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"Can I have the carriage?" said Jane.
"No, my dear, you had better go on horseback, because it seems likely to rain; and then you must stay all night." (7.22-23)
All's fair in love and war, including incredibly transparent tricks. Luckily, Mr. Bingley is way too good-natured to see through it, even if his sisters do.
"They have both," said she, "been deceived, I dare say, in some way or other, of which we can form no idea. Interested people have perhaps misrepresented each to the other. It is, in short, impossible for us to conjecture the causes or circumstances which may have alienated them, without actual blame on either side." (17.1-2)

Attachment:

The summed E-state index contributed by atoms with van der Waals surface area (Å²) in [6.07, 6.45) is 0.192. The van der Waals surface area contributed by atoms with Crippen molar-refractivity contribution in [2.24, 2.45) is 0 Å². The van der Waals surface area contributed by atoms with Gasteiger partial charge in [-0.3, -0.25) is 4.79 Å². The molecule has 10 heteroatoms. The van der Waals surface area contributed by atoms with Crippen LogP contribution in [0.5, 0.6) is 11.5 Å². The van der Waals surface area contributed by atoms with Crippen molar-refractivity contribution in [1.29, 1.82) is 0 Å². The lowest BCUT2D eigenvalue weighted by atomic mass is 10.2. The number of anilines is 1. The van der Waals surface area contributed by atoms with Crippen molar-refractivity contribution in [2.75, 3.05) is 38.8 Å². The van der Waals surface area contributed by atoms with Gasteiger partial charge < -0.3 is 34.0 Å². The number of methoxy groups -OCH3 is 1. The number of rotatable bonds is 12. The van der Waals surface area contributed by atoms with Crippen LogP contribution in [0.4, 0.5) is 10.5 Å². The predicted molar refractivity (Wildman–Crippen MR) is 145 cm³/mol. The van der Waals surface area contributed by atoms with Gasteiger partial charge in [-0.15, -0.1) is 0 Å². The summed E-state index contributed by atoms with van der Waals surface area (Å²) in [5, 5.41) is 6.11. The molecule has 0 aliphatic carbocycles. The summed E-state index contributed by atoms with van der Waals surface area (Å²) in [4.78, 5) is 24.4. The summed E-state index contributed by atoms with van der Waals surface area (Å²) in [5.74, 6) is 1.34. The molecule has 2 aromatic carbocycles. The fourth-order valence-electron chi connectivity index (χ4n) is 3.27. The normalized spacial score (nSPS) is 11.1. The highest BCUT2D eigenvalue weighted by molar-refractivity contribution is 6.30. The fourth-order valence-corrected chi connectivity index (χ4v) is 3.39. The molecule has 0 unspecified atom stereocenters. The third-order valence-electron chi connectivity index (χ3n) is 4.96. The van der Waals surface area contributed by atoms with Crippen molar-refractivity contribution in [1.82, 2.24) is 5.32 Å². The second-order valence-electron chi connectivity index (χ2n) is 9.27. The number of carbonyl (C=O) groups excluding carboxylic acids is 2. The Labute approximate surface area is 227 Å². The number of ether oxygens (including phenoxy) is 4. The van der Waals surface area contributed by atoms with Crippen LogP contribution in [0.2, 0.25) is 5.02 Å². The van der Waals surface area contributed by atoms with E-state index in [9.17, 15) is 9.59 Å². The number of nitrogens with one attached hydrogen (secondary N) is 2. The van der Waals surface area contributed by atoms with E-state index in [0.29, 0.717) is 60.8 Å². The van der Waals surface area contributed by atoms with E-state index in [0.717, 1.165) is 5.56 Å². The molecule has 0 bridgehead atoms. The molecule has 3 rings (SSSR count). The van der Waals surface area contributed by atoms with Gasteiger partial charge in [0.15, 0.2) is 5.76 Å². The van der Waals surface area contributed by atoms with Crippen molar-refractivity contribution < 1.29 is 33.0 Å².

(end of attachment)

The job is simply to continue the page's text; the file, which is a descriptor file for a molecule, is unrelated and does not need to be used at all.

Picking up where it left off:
Jane can't believe Wickham's story about Darcy, so she comes up with an explanation: they've been deceived. Unfortunately, they're the ones who are being deceived by that class A liar, Wickham.
"I will answer for it, he never cared three straws about her—who could about such a nasty little freckled thing?"
Elizabeth was shocked to think that, however incapable of such coarseness of expression herself, the coarseness of the sentiment was little other than her own breast had harboured and fancied liberal! (39.13-15)
This is a really great moment, pointing out how that Lydia isn't some kind of totally alien outsider in her family. She's more like their irrepressible id, the side of all of them that's is interested in comfort, pleasure, food, and sex. It's not that Lydia thinks differently than others; it's just that she actually says what she's thinking. The girl just talks with no filter.